• The graphics are somewhat justified by the fact that they are playable on both the Xbox 360 and the original Xbox, with the game made to take advantage of the 360's backwards compatibility. It doesn't explain the texture pop-ins that sometimes look worse than a PS1 game at times.
    • Sneak King plays much like a kid-friendly version of Manhunt or Assassin's Creed. Think about that for a second.
  • Chester Cheetah: Too Cool to Fool and Chester Cheetah: Wild Wild Quest are two of the sorriest 16-bit Mascot with Attitude platformers. The snack food mascot may be Totally Radical, but he doesn't seem like the fastest animal on land in either game.
  • Chuck E. Cheese's Party Games is just a boring pack of minigames that can be played with tokens in order to win tickets. Running out of tokens requires you to do pizzas in Pasqually's Pizza Parlor in order to win tokens. Not to mention in order to beat the game you must claim the golden chest which costs 30,000 tickets when you can only win only few tickets around 5-100 and gets boring whenever you will play the same games again and again. There's even an achievement that requires you to claim the golden chest with every character meaning that requires '300,000 tickets' in total. Have fun!
  • The American vehicle manufacturer Ford and its racing association Ford Racing has their series of games based of that association. One notable game of the series is Ford Racing Off Road (or simply Off Road in PAL regions) which is easily the worst of all the series to the point of killing the franchise for good. The game is brutally hard with aggressive AI, wonky physics and handling. It is also notable of having a luck-based minigame named "Expedition" in where the player must collect five artifacts scattered on the track in a very strict time and every restart, the artifacts locations dissapear making the game frustrating. Worst of all, it gives with No Ending not even a congratulatory screen after all the hard work of completing every race in both Career and Tournament modes.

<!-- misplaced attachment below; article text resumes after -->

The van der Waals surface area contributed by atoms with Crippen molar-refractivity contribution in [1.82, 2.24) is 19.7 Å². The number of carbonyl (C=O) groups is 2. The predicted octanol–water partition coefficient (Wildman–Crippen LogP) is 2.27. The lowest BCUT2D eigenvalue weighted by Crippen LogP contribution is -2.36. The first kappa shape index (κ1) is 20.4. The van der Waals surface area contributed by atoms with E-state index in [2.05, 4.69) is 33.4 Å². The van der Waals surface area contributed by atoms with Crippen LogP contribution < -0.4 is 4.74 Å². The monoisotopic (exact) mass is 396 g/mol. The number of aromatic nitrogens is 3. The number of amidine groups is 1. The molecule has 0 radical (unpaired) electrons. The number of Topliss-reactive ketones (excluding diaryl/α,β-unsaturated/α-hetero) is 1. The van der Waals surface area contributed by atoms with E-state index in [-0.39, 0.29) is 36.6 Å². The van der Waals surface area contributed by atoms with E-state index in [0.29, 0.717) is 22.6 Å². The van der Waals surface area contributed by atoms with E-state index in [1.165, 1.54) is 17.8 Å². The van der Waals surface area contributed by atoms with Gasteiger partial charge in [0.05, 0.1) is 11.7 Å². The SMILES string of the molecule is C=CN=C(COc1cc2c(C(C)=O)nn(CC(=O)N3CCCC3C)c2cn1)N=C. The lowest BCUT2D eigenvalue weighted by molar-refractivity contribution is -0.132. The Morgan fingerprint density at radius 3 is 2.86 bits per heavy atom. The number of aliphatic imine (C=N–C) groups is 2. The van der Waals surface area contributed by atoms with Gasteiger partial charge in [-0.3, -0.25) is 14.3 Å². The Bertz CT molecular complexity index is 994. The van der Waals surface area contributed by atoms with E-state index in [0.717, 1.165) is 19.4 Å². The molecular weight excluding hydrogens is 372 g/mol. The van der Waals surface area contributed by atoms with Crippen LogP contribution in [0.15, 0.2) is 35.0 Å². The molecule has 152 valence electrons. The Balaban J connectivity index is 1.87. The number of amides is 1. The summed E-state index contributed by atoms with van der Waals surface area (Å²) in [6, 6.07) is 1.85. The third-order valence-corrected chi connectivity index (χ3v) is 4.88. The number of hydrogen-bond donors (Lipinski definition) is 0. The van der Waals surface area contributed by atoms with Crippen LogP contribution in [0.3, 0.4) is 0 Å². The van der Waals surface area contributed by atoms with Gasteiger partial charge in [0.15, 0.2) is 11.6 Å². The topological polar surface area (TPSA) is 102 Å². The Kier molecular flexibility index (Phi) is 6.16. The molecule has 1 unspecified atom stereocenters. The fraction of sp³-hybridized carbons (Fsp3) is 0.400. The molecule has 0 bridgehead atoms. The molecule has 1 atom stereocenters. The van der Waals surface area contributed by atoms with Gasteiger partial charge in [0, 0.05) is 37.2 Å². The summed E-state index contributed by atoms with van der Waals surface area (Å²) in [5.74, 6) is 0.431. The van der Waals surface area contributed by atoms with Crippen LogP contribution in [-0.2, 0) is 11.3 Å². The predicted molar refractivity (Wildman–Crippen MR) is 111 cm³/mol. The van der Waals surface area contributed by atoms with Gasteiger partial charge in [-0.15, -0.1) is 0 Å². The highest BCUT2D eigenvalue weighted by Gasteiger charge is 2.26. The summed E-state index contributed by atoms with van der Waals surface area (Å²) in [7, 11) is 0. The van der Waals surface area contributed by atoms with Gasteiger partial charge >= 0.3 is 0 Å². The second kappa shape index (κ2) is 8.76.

• A somewhat ironic example: Motorcycle manufacturer Harley-Davidson is certainly no stranger to licensed merchandise, and video games based on their bikes are no exception. While the Sega-produced arcade games L.A. Riders and King of the Road were released to more or less positive reception, the ones for home consoles and PC are largely viewed as bargain bin fodder. As to why Japanese developers were able to adapt the H-D franchise better than studios from the very country where the Motor Company originated, or elsewhere, that's a mystery.
    • One such example is the Wii game Harley-Davidson: Road Trip. You play the role of a motorjournalist for HOG Magazine (based on the real-world publication of the same name), and are given a series of assignments on a motorbike by the company. The game was largely panned as a mere cash-in, with mediocre graphics, poorly-conceived gameplay elements and a hidden object-esque photography mode where you get off your bike and take pictures of random objects which have practically nothing to do with Harleys. There is also a free ride mode where players can cruise on a given track, but you'd be better off riding a motorbike in Real Life due to the lack of interesting scenery.